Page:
“I think in the age we live in our schools need to be hardened and they need to be looked at from a different point of view,” said Manny Diaz, a South Florida Republican and one of the architects of school choice in the legislature. He said he visited the section of Stoneman Douglas where the shooting occurred.
“I met with kids that were in the freshman building,” he said. “You could see that they were scared. Their biggest concern was not gun control, it was ‘Hey, keep us safe.’”
Jeffrey Solochek, an education reporter at the Tampa Bay Times, says the students are both dynamic and frightened.
“They are mobilizing people to talk and act about education beyond the usual suspects,” he said. “They’re also saying: ‘We’re the children who grown up in the age of active shooters in schools. Please put up fences, please put up walls.’ Things that would their schools more like prisons.’
The primary is August 28.
HB 7069. The education bill, passed in July 2017, was transformed in committee from a six-page amendment of a teacher scholarship program to a 274-page omnibus that gathered dozens of education proposals into a single piece of legislation. Its provisions range from requiring daily recess (except for charter schools) to easing rules for the location of Schools of Hope, a program that sites charter schools near low-achieving traditional schools.
Most controversially, it requires districts to give a percentage of taxpayer dollars earmarked for capital projects to charter schools.
Nine school districts are suing the state on the grounds that the legislation violates a requirement that bills may not bundle several items in the hope of attracting more support. The state Supreme Court referred the complaint to the Leon County court in Tallahassee, the state capital.
HB 7055. Passed in March, this law primarily boosts voucher programs, adding sources of funding for scholarship for students who are bullied, students with disabilities, and students who struggle to read. It also added accountability to prevent charters from profiting unethically in school construction — the Miami Herald exposed widespread corruption in the for-profit industry in 2011 — as well as a provision that at least 50 percent of eligible workers must be dues-paying members of the local teachers union or the union can be decertified.
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The Florida Education Association didn’t return requests for comment.
Constitutional amendments. Every 20 years, the Florida Constitution Revision Commission reviews and proposes amendments. After several rounds of vetting, the group is considering 25 proposals, including two that involve education. One would implement term limits for school board members and the other creates a state authority for charters, which currently operate until local board control.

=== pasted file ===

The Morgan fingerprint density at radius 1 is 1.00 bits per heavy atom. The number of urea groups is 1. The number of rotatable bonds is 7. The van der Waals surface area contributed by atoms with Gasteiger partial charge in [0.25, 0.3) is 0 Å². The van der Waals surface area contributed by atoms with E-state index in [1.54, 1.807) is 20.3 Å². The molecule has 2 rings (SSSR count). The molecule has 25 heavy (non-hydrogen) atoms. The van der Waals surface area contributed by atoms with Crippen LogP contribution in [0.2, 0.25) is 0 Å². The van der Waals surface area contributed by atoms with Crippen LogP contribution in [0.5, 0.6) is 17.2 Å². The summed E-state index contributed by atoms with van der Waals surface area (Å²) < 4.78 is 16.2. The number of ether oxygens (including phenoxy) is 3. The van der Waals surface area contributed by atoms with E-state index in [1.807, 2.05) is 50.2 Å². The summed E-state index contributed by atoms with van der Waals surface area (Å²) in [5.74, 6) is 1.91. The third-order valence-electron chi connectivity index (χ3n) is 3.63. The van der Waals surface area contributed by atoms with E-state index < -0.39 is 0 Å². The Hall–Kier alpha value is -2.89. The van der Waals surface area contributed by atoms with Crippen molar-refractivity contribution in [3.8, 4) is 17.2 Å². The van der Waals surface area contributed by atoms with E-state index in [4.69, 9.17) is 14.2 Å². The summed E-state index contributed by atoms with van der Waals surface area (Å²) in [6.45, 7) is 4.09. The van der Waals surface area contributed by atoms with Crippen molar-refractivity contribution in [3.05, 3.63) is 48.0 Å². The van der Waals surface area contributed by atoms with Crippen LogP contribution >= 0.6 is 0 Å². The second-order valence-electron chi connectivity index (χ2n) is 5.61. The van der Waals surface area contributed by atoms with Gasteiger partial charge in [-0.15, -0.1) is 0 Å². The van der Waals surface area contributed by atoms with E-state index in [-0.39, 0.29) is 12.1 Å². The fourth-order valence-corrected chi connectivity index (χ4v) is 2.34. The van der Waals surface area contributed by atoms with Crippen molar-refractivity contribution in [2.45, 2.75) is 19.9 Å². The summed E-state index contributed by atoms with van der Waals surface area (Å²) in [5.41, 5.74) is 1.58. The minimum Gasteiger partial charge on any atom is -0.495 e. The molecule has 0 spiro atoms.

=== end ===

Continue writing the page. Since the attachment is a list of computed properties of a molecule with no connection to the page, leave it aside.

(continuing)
The proposals have been backed by a commission member, Erika Donalds, who was appointed by Corcoran, and by national advocates. Polling suggest that around 80 percent of Floridians support term limits.
“I think there’s mixed opinions,” said Bridgit Ziegler, chairwoman of the Sarasota County School Board and president of the Florida Coalition of School Board Members, a right-leaning networking association. Donalds previously served as the organization’s president.
“I don’t traditionally support terms limits because i think the voters should make the decision. But you see in school districts that the longer board members are in office, they don’t serve stakeholders the way they were intended to.”
Paulson, the political scientist, believes an amendment that would restore voting rights to released felons could also influence election outcomes. A petition to change the current law, which permanently strips felons’ voting ability and which a judge called “fatally flawed,” appears to have grass-roots support. An ACLU petition calling for change was signed by nearly one million Floridians, according to the Miami Herald.
Florida’s law, one of the nation’s most stringent, affects as many as 1.5 million people, a disproportionate number of whom are African-American.
“More people turn out to vote for or against an amendment and they will vote for other races,” said Paulson.
The sense among Florida observers that this may be a good year for Florida Democrats was amplified by the February victory of Democrat Margaret Good in a special election for a formerly red legislative seat, in a district Trump won handily. Her surprise win, suggested to party faithful that November might bring about a large shift in power.
Florida’s education initiatives seems to stand apart from the current political winds. They’ve become baked in over time. One fan of Florida’s reforms is Secretary of Education Betsy DeVos, who has visited Florida more than any other state, according to a U.S. News & World Report.
“I suspect that the reason the secretary has visited Florida so often is the fact that the state has come furthest in redefining what public education actually means,” John Kirtley, vice chairman of American Federation for Children, told the news outlet.Submit a Letter to the Editor